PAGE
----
Ecology and Evolution of Coleoptera (Beetles)
The Ecology and Evolution of Coleoptera course is oriented towards graduate students interested in intense training in the collection, identification and inquiry-based research on the largest order of insects, Coleoptera. Single site diversity in tropical rain forests, such as those in Costa Rica, has been estimated to be as high as 14,000 species. The study of beetles (including some of the largest and most beautiful of all insects) is not only fascinating, but economically important because the order includes numerous harmful as well as beneficial species that affect agriculture, forestry and man.
Emphasis of the field component of the course will be Neotropical species diversity, as revealed by a wide array of sampling and collecting methods. Students will gain experience in light trapping, flight intercept trapping, litter extraction, and other collection techniques. They will come away with a better understanding of morphological characters necessary for identification and phylogenetic reconstruction, and new ideas for designing their own studies and research on coleopteran diversity. This fieldwork, lab identification, and hands-on research experience will be complemented by a lecture series that will cover systematics of Coleoptera on a global scale with emphasis on Neotropical groups. The organization of the lecture series will emphasize distribution of taxa among habitats in order to more directly link lecture content with the field component. The course will take place in the exceptionally diverse wet forest habitats at the La Selva Biological Station.
Course participants are eligible for pilot and research awards provided by the OTS Fellowship program. Students most complete the course successfully to be eligible. For more information click here
Victoria Bayless, Louisiana State University, Baton Rouge, LA, USA
Chris Carlton, Louisiana State University, Baton Rouge, LA, USA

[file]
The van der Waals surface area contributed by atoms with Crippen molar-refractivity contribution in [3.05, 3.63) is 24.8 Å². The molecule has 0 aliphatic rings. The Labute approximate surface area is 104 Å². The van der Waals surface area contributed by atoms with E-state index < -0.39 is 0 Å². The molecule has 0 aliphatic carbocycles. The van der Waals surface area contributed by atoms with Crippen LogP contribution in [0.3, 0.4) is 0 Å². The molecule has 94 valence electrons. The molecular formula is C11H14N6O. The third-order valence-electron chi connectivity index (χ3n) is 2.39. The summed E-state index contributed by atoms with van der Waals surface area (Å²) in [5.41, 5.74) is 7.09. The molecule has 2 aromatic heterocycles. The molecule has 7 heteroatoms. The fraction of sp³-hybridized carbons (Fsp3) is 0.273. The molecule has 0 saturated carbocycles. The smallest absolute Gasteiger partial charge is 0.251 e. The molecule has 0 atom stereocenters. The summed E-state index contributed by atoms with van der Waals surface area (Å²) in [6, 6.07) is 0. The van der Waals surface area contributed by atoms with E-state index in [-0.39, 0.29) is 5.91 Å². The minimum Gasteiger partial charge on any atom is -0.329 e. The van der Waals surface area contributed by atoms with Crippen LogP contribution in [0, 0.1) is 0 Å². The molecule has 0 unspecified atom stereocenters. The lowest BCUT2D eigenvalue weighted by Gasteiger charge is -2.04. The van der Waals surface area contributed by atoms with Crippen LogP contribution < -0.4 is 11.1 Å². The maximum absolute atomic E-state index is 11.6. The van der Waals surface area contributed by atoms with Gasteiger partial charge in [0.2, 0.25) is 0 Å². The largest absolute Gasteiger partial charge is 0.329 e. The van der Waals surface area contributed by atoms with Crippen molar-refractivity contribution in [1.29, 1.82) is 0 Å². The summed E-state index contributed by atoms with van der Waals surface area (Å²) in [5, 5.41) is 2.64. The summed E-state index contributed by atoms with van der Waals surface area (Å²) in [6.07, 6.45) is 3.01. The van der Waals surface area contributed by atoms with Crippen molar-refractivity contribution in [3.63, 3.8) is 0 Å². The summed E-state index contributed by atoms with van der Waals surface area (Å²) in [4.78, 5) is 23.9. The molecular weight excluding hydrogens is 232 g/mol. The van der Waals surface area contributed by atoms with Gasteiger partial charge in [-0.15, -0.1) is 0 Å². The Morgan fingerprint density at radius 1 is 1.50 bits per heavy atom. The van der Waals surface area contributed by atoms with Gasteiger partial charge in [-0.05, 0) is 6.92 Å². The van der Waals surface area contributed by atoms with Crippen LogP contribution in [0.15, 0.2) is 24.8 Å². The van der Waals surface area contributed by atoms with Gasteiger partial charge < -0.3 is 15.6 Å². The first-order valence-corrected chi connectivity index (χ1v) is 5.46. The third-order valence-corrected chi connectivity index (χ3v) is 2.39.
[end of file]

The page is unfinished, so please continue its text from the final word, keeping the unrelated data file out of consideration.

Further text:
Richard A. B. Leschen, Landcare Research, Auckland, New Zealand
Nathan Lord, Georgia College, Milledgeville, GA, USA
The course will consist of both lecture and field components and group or individual research projects by the participants. Emphasis of the field component of the course will be Neotropical species diversity, as revealed by a wide array of collecting techniques. Students will gain experience in light trapping, flight intercept trapping, litter extraction and other collection techniques. The fieldwork, lab identification and hands-on research experience will be complemented by a lecture series that will cover systematics of Coleoptera globally. Most of the lecture section will occur during the first half of the course, with transition to completion of field projects and presentations during the latter half. The course will enhance participants’ abilities to work on entomological ecology and systematics.
A selection of literature in pdf and cd-rom format will be provided by the instructing faculty. A limited number of copies of the first two beetle volumes of the recently published Handbook for Zoology will also be available.
Ecology and evolution of Coleoptera is designed to make the most out of the students’ time. A students’ day during the Filed Ecology course will usually begin at 06:00 hrs. with breakfast at 06:00 or 06:30 and a start to the field by 07:00 hrs. Lunch will be at 12:00 hrs. (Lunch may be out in the field depending on the circumstances) and dinner at 18:00 hrs.
We will have a review of the next day's work after dinner, usually followed by a lecture and occasional general group discussions or data analysis. The pace can be overwhelming at first, but you’ll be surprised how quickly you get used to it, and by how much you see and learn.
La Selva Biological Station. Situated in wet lowland rainforest on the Atlantic slope, La Selva is not only OTS' largest and longest-running station, but also one of the world's premiere centers of tropical forest research. Over 1500 hectares of old- and second-growth rainforest is readily accessible via an extensive trail system. Besides its impressive forest and excellent laboratory and classroom facilities, one of La Selva's great assets is the opportunity to interact with researchers from around the world. In addition to this, the station connects to Braulio Carrillo National Park via a forested altitudinal transect ranging from 30 m to 2500 m above sea level.
Ecology and Evolution of Coleoptera is characterized by having four full-time faculty and a teaching assistant from renowned universities worldwide. This edition of the course will be led by Chris Carlton.